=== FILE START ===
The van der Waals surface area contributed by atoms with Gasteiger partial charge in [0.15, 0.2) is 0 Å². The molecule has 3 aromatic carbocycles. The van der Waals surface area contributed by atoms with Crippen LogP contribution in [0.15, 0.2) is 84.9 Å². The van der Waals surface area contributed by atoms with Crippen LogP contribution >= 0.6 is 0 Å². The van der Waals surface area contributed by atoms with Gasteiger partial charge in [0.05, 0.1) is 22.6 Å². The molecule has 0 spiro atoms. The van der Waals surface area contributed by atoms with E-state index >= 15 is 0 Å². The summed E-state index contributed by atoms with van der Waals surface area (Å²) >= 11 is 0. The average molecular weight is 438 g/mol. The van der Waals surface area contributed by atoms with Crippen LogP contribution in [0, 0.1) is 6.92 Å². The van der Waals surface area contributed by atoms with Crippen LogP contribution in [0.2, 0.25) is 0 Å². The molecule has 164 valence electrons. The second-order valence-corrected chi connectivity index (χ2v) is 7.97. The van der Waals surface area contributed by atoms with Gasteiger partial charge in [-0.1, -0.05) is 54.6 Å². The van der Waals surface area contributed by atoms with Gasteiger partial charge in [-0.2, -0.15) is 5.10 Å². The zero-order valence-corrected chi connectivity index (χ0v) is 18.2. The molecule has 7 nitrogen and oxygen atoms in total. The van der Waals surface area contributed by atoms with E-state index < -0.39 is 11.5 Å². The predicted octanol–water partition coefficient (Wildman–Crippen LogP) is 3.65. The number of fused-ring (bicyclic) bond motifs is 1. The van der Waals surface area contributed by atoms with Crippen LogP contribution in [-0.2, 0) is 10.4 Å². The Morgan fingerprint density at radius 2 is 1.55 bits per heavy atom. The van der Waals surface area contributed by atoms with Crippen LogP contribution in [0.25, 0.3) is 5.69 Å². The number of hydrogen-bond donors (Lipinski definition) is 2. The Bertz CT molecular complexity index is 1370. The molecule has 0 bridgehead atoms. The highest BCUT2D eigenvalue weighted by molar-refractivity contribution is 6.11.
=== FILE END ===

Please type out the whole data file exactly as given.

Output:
The van der Waals surface area contributed by atoms with Gasteiger partial charge in [0.15, 0.2) is 0 Å². The molecule has 3 aromatic carbocycles. The van der Waals surface area contributed by atoms with Crippen LogP contribution in [0.15, 0.2) is 84.9 Å². The van der Waals surface area contributed by atoms with Crippen LogP contribution >= 0.6 is 0 Å². The van der Waals surface area contributed by atoms with Gasteiger partial charge in [0.05, 0.1) is 22.6 Å². The molecule has 0 spiro atoms. The van der Waals surface area contributed by atoms with E-state index >= 15 is 0 Å². The summed E-state index contributed by atoms with van der Waals surface area (Å²) >= 11 is 0. The average molecular weight is 438 g/mol. The van der Waals surface area contributed by atoms with Crippen LogP contribution in [0, 0.1) is 6.92 Å². The van der Waals surface area contributed by atoms with Crippen LogP contribution in [0.2, 0.25) is 0 Å². The molecule has 164 valence electrons. The second-order valence-corrected chi connectivity index (χ2v) is 7.97. The van der Waals surface area contributed by atoms with Gasteiger partial charge in [-0.1, -0.05) is 54.6 Å². The van der Waals surface area contributed by atoms with Gasteiger partial charge in [-0.2, -0.15) is 5.10 Å². The zero-order valence-corrected chi connectivity index (χ0v) is 18.2. The molecule has 7 nitrogen and oxygen atoms in total. The van der Waals surface area contributed by atoms with E-state index < -0.39 is 11.5 Å². The predicted octanol–water partition coefficient (Wildman–Crippen LogP) is 3.65. The number of fused-ring (bicyclic) bond motifs is 1. The van der Waals surface area contributed by atoms with Crippen LogP contribution in [-0.2, 0) is 10.4 Å². The Morgan fingerprint density at radius 2 is 1.55 bits per heavy atom. The van der Waals surface area contributed by atoms with Crippen LogP contribution in [0.25, 0.3) is 5.69 Å². The number of hydrogen-bond donors (Lipinski definition) is 2. The Bertz CT molecular complexity index is 1370. The molecule has 0 bridgehead atoms. The highest BCUT2D eigenvalue weighted by molar-refractivity contribution is 6.11.